This project is part of the $31 billion Illinois Jobs Now! program, which will support more than 439,000 jobs over six years.


From Sunset Magazine:

Sunset Magazine has named what it considers to be the 42 best campgrounds in California.

They are:

  1. Big Basin Redwoods State Park, north of Boulder Creek.
  2. Camp Edison, Shaver Lake, northeast of Fresno.
  3. Cold Springs Campground, Sequoia National Park, east of Three Rivers.
  4. D.L. Bliss State Park, Lake Tahoe.
  5. Jedediah Smith Redwoods State Park, northeast of Crescent City.

A spokeswoman for the magazine said the rankings are obviously subjective. She said the special camping issue is always one of the biggest sellers of the year.


From a news release:

After closures from severe storms, campgrounds 1, 2 and 3 at Roaring River State Park in southern Missouri have reopened.










Aug. 15 Telethon to Aid Smoky Mountains N.P.

August 12, 2013 by · Comments Off on Aug. 15 Telethon to Aid Smoky Mountains N.P. 

Annual telethon is on Thursday.

Friends of the Smokies hosts the 19th Annual Friends Across the Mountains Telethon on Thursday (Aug. 15) to benefit Great Smoky Mountains National Park. The event has a long history as the only telethon for a national park and has raised over $2.5 million, the Mountain Xpress, Ashville, N.C., reported.

“This broadcast provides a great chance to learn more about the tremendous national resource that’s right in our own backyard,” said Friends of the Smokies President Jim Hart. “We are very thankful for the generous financial support that viewers provide each year to help the park.”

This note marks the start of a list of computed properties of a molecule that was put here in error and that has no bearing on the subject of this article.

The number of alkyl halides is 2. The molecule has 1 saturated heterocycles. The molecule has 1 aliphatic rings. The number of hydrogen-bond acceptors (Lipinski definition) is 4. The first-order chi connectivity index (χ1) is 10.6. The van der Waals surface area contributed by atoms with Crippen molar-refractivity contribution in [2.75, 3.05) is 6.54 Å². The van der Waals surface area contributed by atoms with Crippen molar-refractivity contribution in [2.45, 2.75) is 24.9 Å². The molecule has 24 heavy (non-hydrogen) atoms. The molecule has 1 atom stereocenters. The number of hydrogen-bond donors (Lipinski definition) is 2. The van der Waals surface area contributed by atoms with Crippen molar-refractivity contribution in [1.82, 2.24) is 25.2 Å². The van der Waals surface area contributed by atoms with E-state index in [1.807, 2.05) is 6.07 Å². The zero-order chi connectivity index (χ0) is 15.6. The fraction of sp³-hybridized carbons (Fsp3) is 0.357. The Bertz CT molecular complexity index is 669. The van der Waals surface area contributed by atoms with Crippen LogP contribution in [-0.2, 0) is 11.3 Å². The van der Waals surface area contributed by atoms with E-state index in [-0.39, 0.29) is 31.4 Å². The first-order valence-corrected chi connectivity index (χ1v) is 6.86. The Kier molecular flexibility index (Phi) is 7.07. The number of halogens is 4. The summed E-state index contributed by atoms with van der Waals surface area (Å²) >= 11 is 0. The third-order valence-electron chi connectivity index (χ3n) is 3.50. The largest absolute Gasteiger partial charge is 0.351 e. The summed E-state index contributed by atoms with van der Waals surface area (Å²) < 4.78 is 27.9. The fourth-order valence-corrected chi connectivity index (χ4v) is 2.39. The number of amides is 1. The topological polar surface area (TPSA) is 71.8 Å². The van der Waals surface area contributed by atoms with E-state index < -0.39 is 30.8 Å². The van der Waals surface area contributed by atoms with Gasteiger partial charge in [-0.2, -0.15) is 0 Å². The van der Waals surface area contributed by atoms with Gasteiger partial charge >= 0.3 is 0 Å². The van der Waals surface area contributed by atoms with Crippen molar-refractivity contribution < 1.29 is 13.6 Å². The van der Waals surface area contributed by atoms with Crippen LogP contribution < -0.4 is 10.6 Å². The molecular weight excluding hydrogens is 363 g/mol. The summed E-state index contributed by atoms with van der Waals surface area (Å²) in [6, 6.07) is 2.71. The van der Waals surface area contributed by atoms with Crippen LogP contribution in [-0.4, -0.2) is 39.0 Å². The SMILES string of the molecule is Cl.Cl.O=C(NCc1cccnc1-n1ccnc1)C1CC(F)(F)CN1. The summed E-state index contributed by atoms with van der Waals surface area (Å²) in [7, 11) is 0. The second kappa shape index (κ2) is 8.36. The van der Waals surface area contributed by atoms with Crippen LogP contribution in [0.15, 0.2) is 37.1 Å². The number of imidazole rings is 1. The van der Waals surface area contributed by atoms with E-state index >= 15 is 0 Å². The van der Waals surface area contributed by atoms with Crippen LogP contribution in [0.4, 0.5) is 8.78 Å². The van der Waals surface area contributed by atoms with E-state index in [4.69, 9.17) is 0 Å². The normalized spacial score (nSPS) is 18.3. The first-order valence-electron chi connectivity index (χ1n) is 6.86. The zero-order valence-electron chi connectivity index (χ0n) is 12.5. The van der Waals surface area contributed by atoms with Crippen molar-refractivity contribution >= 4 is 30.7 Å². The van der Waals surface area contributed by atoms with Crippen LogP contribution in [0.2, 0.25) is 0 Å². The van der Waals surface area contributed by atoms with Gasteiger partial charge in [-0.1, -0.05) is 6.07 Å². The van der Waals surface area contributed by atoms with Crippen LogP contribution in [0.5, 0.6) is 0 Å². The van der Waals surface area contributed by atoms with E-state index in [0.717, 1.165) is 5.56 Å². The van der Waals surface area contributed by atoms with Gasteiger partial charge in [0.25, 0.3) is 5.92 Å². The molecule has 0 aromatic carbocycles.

This year’s broadcast will take place from 7:00 p.m. to 8:00 p.m. EST on WLOS-TV Channel 13 in Asheville and WBIR-TV Channel 10 in Knoxville, Tenn. The telethon is generously sponsored by Dollywood, Mast General Store, Pilot Flying J and SmartBank.

Viewers of the Telethon will see many of the projects for which Friends of the Smokies has promised to provide for in 2013. More than $1.1 million will go to support education, conservation, recreation, and historic preservation in the park. Current projects include continued rehabilitation of the Chimney Tops Trail by the Trails Forever crew, ongoing suppression of the hemlock woolly adelgid, and funding for Parks as Classrooms environmental education programs for more than 18,000 students.

Friends of the Smokies is an independent 501(c)(3) non-profit organization that supports the National Park Service in its mission to preserve and protect Great Smoky Mountains National Park by raising funds and public awareness, and providing volunteers for needed projects.